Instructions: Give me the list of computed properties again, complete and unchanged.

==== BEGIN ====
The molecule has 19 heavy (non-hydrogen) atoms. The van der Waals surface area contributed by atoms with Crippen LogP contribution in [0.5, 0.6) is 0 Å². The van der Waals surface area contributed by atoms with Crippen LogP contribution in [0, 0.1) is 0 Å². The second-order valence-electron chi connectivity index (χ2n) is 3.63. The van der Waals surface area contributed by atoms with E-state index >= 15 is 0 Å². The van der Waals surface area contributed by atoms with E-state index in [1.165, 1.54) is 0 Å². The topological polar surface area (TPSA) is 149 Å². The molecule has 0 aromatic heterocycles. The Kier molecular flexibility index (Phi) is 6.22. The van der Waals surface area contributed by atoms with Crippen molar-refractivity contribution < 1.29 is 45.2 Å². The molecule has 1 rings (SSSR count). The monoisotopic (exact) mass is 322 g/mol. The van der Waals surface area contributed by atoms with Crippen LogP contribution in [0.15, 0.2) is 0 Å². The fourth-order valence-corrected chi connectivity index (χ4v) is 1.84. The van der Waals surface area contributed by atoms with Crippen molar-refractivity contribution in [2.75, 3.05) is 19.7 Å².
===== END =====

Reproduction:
The molecule has 19 heavy (non-hydrogen) atoms. The van der Waals surface area contributed by atoms with Crippen LogP contribution in [0.5, 0.6) is 0 Å². The van der Waals surface area contributed by atoms with Crippen LogP contribution in [0, 0.1) is 0 Å². The second-order valence-electron chi connectivity index (χ2n) is 3.63. The van der Waals surface area contributed by atoms with E-state index >= 15 is 0 Å². The van der Waals surface area contributed by atoms with E-state index in [1.165, 1.54) is 0 Å². The topological polar surface area (TPSA) is 149 Å². The molecule has 0 aromatic heterocycles. The Kier molecular flexibility index (Phi) is 6.22. The van der Waals surface area contributed by atoms with Crippen molar-refractivity contribution < 1.29 is 45.2 Å². The molecule has 1 rings (SSSR count). The monoisotopic (exact) mass is 322 g/mol. The van der Waals surface area contributed by atoms with Crippen LogP contribution in [0.15, 0.2) is 0 Å². The fourth-order valence-corrected chi connectivity index (χ4v) is 1.84. The van der Waals surface area contributed by atoms with Crippen molar-refractivity contribution in [2.75, 3.05) is 19.7 Å².